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Dove campaign reflects a beautiful strategy
Written by Shirley Lichti for The Record, June 21, 2006

In a world where media depictions of beauty are based on physical attractiveness and airbrushed images, the Dove Campaign for Real Beauty is a breath of fresh air. The campaign, which uses real women not models, was launched by Unilever in Canada in early 2004.

Based on research that came out of a global study of 3200 women, Unilever learned that 76 per cent wished there were more realistic portrayals of beauty. Only two per cent of women surveyed felt comfortable calling themselves 'beautiful.'

Gina Crisanti of Chicago leans against a Dove Beauty billboard for which she and five other "real" women posed in 2005.

According to Gabriel Verkade, the former assistant brand manager on the Dove brand, Unilever's approach to integrated marketing communications is to build a campaign around one true consumer insight. The insight that sprang from the research study was that the current definition of beauty was too narrow and that women wanted it to change.

"The Dove mission is to widen the definition of beauty," states Verkade. "The Campaign for Real Beauty is based on a belief that beauty comes in different shapes, sizes, ages and that real beauty can be genuinely stunning."

Work on the campaign began with Unilever asking 58 well-known female photographers around the world: "What do you think defines a beautiful woman?"

Sharon MacLeod, marketing manager for Dove Canada, says they were overwhelmed with the response, which included submissions of photos of women and children of all ages, sizes and ethnic backgrounds.

An exhibition was launched with 67 of the photos (including some by Annie Leibovitz) all provided at no charge. Donations by visitors went to the Dove Self-Esteem Fund, created to help women and girls celebrate their individual beauty.

As the campaign evolved, the message was delivered via a variety of marketing communication elements: print and tv ads, billboards, free-standing inserts, web site, sampling, direct mail, in-store promotion and public relations.

A good integrated marketing communication strategy must ensure that each element supports and extends the same integrated and consistent message that is delivered by all the other elements in the campaign.

Some people erroneously think that integrated marketing communications means that you always have to do the same thing. But MacLeod says, "You do the same thing in a different way so that you deliver an integrated message."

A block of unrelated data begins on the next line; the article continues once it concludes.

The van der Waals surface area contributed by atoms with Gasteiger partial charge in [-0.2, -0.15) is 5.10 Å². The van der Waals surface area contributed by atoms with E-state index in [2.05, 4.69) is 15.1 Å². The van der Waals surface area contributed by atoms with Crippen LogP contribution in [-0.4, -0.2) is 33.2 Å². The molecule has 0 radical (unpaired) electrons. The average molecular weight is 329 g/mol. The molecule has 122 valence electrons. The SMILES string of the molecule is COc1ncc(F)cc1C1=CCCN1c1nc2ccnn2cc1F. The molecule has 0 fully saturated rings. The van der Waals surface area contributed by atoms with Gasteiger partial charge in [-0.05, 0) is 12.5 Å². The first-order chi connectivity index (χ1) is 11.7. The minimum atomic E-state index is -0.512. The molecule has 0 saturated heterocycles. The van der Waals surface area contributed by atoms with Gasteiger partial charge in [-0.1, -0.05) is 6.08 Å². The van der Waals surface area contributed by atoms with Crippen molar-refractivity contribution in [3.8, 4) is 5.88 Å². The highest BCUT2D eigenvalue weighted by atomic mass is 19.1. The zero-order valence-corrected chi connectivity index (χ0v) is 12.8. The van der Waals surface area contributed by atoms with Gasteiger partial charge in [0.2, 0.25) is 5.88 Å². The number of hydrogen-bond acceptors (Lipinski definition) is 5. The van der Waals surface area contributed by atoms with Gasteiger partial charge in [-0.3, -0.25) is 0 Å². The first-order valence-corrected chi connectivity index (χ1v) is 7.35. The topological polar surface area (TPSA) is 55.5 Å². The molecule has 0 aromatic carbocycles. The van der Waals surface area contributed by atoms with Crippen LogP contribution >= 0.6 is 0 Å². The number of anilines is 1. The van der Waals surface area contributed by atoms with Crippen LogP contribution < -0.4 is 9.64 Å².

She adds that you also need to have a consistent look, feel and tone. "We're very conscious about Dove's tone of voice," she says. "Dove's brand personality is honest, straight forward, simple. She talks to you like a friend. There's never any puffery."

Examine any of the Dove communications and it's easy to see consistency with predominantly white backgrounds, simple designs and real women. The overriding message is "Be beautiful, be yourself."

The results of the campaign are impressive with 100 per cent of the photo exhibit visitors making a link back to the Dove brand. There were 50,000 hits to www.campaignforrealbeauty.ca in its first two months. Unilever had to add staff to its call centre as interest generated in the campaign was the highest in the company's history.

But more importantly, according to MacLeod, is that the campaign got people to start talking. It engaged them in debate, helping to reframe how people think about beauty.

One interactive billboard in downtown Toronto showed a woman in a black dress asked the question "Fat or Fab?" People could call a 1-800 number to submit their vote. In the end, 51 per cent said the woman was fat. Online voting for the same campaign resulted in 74 per cent saying fab, Verkade notes.

The "Little Girls" TV ad, developed in Canada, was aired on this year's Superbowl as a way of starting a dialogue between women and the game's predominantly male audience.

So what's next?

"The campaign is a long term initiative," MacLeod says. "It will continue to evolve as we listen to women and hear what they have to say."

For example, MacLeod says the global study pointed out how a lack of self-esteem affects young girls and holds them back from being successful in life. As a result, Dove funded a new website (www.realme.ca) developed by the National Eating Disorder Information Centre, designed for young women to explore issues related to self worth and body image.

Dove will also host Real Beauty Workshops for girls aged eight to 12 in major cities across Canada this fall that are designed to help an adult female role model foster self-esteem in girls, MacLeod says.

While the campaign has been expensive, the investment paid off many times over as a result of the publicity it generated. But the real payoff may come from Dove's role in changing how my young nieces grow up defining real beauty.

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